(This week is the 22ndinstallment of the book, “The Band Director’s Lessons About Life”, which TCRN is publishing as a series during 2020. This week, band director and spiritual author Donald Lee relates a parable about joy. For a complete listing of previous episodes in this series, click here.)

fun The most wasted of all days is one without laughter.

NICOLAS CHAMFORT

(Eighteenth-century French writer)

“Mr. Lee, you’re not really going to dress up, are you?” Sharon sounded terrified.

“Of course! It’ll be great fun,” I confirmed.

“I’ll be so embarrassed I won’t be able to play,” she said.

The senior band was working on a medley of tunes from Star Wars for an upcoming performance at an elementary school. With my plastic Walmart lightsaber and my “costume,” I was supposed to look like a Jedi Knight, but I really looked more like an Ewok. It was an old shepherd’s costume from the nativity pageants my wife used to stage on our front lawn. We had a bunch of them that came from the church—old altar-server outfits the parish was throwing out. My wife wouldn’t let them be thrown away—she invented recycling. She was into “re-use” when we still called it “refuse.”

So, looking like a recycled Ewok and brandishing a plastic lightsaber as a conducting baton, I was all set to motivate the elementary school kids to join band. Conducting with a lightsaber is a bit like doing open-heart surgery with a splitting ax—some of the finesse is lost. But my silly antics would take the little kids’ minds off their task of being critical listeners.

My band students realized they couldn’t make me “normal,” but they tried to gently bring me around to their way of thinking.

“Mr. Lee, I think the music would sound just as good without the costume,” Alfie offered.

“Yeah, it’s really about the music. Isn’t that what you always tell us?” chimed in Wendy.

“Nice try, guys. Our goal is to inspire the younger kids to join band when they come to Glenmary School. We want them to know how much fun it is! It’s fun, right?”

Cue the muffled sounds of forced consent. For a hard-nosed, “take the music seriously” band director like me, it’s hard to find the right work/play balance. When I want to work, the students think I’m too hard. When I want to play, they think I’m ridiculous. But I boldly forged ahead with that old “damn the torpedoes” attitude.

Our concert for the elementary school went well. I had the elementary music teacher introduce the Star Wars piece while I ducked into a closet to transform myself into a Jedi/Ewok. Then I burst forth into the gym with my lightsaber buzzing, whooaaum, whooaauum, and waved it threateningly at the startled kindergarteners in the front row. They were properly awed. The older kids at the back of the gym stood up to get a better view.

After building the “shock and awe” a bit too long, I turned to the band and started them on the unmistakable “Dah daaah, da-da-da dah daaah.” Once the band got started, I left them to demonstrate their musical independence while I wandered around the gym some more—trying to act cool and menacing in my Jedi Knight “I’ve got the lightsaber and you don’t” costume.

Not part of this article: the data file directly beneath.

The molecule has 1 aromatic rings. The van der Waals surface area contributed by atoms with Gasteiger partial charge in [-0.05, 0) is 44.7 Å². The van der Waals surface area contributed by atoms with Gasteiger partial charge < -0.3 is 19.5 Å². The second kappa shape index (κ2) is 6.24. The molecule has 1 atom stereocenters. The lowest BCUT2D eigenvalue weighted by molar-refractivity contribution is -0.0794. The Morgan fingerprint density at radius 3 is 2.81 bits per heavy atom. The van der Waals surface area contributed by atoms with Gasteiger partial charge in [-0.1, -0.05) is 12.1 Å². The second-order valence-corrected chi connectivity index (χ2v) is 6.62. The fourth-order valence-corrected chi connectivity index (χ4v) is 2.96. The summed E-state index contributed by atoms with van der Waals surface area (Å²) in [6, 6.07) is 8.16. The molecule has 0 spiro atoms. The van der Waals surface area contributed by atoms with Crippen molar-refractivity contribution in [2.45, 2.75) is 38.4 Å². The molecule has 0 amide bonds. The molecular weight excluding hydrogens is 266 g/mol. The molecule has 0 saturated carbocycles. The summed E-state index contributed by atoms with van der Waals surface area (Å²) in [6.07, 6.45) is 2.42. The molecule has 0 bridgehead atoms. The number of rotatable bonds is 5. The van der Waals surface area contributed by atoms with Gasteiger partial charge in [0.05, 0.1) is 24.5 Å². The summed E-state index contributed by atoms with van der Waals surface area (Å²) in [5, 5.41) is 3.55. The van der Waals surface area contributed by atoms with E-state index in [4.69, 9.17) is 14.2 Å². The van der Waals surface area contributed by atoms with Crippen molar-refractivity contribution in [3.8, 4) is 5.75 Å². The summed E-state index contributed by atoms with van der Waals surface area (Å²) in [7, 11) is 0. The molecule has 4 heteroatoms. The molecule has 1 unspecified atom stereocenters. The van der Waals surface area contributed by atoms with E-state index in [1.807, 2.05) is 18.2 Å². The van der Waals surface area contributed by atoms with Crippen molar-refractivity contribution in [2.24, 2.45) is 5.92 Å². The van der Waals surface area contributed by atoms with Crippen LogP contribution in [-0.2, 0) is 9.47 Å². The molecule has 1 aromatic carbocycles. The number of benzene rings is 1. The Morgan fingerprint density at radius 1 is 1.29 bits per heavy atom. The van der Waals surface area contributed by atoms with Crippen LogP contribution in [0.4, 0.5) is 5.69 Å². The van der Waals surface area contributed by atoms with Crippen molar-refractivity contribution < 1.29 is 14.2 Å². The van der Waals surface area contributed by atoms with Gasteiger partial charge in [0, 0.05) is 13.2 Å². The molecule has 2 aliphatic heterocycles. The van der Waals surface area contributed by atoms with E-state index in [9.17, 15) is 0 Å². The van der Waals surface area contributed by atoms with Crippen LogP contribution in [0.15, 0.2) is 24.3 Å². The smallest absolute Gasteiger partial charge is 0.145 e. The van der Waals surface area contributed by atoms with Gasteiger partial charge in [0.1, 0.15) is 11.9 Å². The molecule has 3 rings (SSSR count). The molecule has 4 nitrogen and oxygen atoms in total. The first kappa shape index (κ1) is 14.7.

Sometimes you just need to have a little fun—and bring joy to those around you. Many of those kids remembered it. Even years later, kids would occasionally come up to me at odd places around town and say, “You’re the music teacher. You came to our school and played Star Wars.” Naturally, the band students themselves had good memories of it all. It’s the same way we nostalgically look back and laugh at things that infuriated us, even hurt us, years ago. It really was fun at the time—we just needed the distance of years to appreciate the humor of it.

Reflection

Most kids are too cool to be joyful, and most adults are too serious. A few old people become frivolous again because, what the heck, at our age we can get away with it. But most have forgotten how to be joyful—or think it’s undignified. In truth, joy is the sign of God’s presence. When you are filled with Love—immersed in the Consciousness of Love—you are just so happy you can’t contain it. It overflows from you and touches all you meet. Complete joy. That’s what Jesus wants for us. He said, “I have told you this so that my own joy may be in you and your joy be complete” (Jn 15:11).

rear view of group of females caucasian friends enjoying at the sunset with ocean in background – success and satisfaction concept for nice people together with joy – friendship and vacation

When we are joyful, everything in our spirit, mind, and body works better. Research tells us that when we are joyful, we are relaxed, our minds learn better, we perform tasks better, we are more creative, we are more connected to others, and our bodies function better. The list goes on and on. joyful should be our natural state.

We are joyful regardless of the constant tragedies in our lives and in the world. We are joyful not because our lives are perfect but because it is a state of consciousness we choose to cultivate. You don’t need a lightsaber and a silly costume, but then again, it might not hurt.

Joy is a sign of God’s presence. Allow joy to fill your life.

Donald Lee is a spiritual author and speaker. This article is part of a weekly series for 2020 in which TCRN is publishing his inspirational book, The Band Director’s Lessons About Life: Volume 1 – 50 Parables on Life’s Performance Cycle, in serial form – one parable per week. You can learn more about the author at his website: www.ComingHomeSpirit.com, or order a copy of his complete book on Amazon, or get his free mini eBook and sign up for his weekly blog. Follow Donald on Facebook.

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